• What would prevent me from doing the same thing?

When a friend, neighbor or family member does something “heroic” (selfless, of true value and worthy of emulation), ask:

  • How can I/we best applaud and truly appreciate what this person has done? (Imitation is the highest form of flattery.)
  • Is jealousy or rivalry coloring the value of this act?

When your “hero” fails to perform, ask:

  • Should this failure or mistake change my “hero’s” status?
  • Did my hero have the character to express regret/apologize?

Credit Recovery – Guides and Directs Student Learning

Sunday, May 5th, 2013

e-Tutor students say that online credit recovery courses have characteristics their teachers do not offer.  The online program is always available.  The program has a “patient” character and is nonjudgmental.  e-Tutor allows students to be anonymous and allows them to do many things at the same time.  e-Tutor aligns online information to the student’s learning program.

Tutors are all teachers who have been trained in online learning.  Tutors are available at times that are convenient for both student and tutor.

e-Tutor Credit Recovery Program includes Online Tutoring

  • Effective one-to-one learning
  • Direct contact with your tutor a minimum of one hour each week
  • ‘Talk” to your tutor 24/7 via email
  • Includes expanded access to e-Tutor lesson modules
  • Tutors emphasize skill building and reinforcement of concepts
  • Assignments aligned to e-Tutor lesson modules
  • Online communication and completion of assignments through the e-Tutor bulletin board/chat room
  • Parents have access to and can view assignments and tutor comments and grades

Plus: All of the features from the Regular eTutor Independent Study Program

  • Complete K-12 accredited curriculum
  • Interactive online lesson modules
  • Access from anywhere, at any time:
    All you need is a web browser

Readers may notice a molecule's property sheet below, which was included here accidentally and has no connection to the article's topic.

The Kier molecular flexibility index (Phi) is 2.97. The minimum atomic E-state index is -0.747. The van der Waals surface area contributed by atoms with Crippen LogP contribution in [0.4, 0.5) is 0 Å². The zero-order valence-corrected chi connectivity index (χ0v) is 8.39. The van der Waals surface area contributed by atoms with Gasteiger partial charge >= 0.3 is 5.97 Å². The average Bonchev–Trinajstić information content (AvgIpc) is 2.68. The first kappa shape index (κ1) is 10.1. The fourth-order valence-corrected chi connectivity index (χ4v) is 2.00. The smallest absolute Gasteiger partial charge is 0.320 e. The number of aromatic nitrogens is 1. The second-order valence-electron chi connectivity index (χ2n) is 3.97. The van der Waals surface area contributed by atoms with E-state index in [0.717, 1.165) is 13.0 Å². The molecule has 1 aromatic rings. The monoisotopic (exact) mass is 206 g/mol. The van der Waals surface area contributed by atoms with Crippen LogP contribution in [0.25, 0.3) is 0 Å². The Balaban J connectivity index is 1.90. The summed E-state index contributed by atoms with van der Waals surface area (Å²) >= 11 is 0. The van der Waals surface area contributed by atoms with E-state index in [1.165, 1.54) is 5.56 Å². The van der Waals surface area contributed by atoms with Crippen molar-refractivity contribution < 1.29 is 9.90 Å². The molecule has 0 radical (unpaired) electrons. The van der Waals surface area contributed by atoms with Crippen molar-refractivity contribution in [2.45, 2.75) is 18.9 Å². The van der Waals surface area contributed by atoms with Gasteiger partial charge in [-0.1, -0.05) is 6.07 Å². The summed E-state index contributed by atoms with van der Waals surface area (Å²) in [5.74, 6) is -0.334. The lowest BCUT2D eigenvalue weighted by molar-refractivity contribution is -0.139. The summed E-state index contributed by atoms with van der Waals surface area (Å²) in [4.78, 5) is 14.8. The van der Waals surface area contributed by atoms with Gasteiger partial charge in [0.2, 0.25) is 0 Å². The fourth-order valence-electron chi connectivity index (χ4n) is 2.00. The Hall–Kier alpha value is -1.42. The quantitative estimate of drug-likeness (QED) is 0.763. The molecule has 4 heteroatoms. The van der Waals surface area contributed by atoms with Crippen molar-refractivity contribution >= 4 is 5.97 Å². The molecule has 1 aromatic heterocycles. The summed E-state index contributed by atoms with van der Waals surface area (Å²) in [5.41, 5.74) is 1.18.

• Special parent login allows progress tracking and report card generation
  • Automatically graded quizzes and exams

The Cost of Keeping the Status Quo

Thursday, May 2nd, 2013

Decision-makers frequently underestimate the costs of doing nothing, of maintaining the status quo. The price of not changing is often less obvious and harder to quantify than the expense of change.  In an ideal world, improvement and new opportunity decisions are made on a rational basis: cost effectiveness – monetary and human. Accurate estimates of costs and benefits for each proposed alternative must be calculated. The costs are relatively easy to isolate.

But what about the alternative that doesn’t involve change, the status quo option? Underestimated costs of doing nothing include downtime, clinging to outgrown systems, incompatible mixes of old and new programs and procedures, or using outdated procedures.  An apt description of our educational system.

The demands on education have increased greatly in recent years. Student populations have changed, and community complexity has increased. Instead of adopting new methods and procedures, some organizations stretch their old systems to accommodate the change they have experienced. Eventually the organization slows down, becomes less efficient or effective, and gives poor service. The costs are public dissatisfaction, more complaints and pressure for privatization.

If an organization prefers to maintain the status quo, it will only change when forced to. This will result in a mishmash of new, old and totally obsolete practices. One way to be prepared for change is to have procedures to respond to new requirements and opportunities……built into the organization. There is no such thing as cost-free status quo.

Achieving Succes

Thursday, April 11th, 2013
Levels of student achievement have continued to decrease despite increases in the school resources applied to the learning process over the years.  Few educators would argue that standardized tests are the best measure of school effectiveness.  Yet, there are many technical issues involved in the tests themselves ad how the scores are reported and analyzed.

The reality is that the test results are concise and appealing to the public….. hence important to the school. They also are consequential for individual students, who need good scores to qualify for high school graduation, colleges, and scholarships. So, new approaches to assessment and better tests may be needed in the long run, but in the short run it would be of benefit simply to achieve higher scores. Two effective means to this end currently are available. The first focuses on the test scores directly, while the second reaches beyond the tests to each school’s curriculum and preparation of students to lead productive and fulfilling lives.  This is the technique that eTutor uses to improve the online teaching-learning process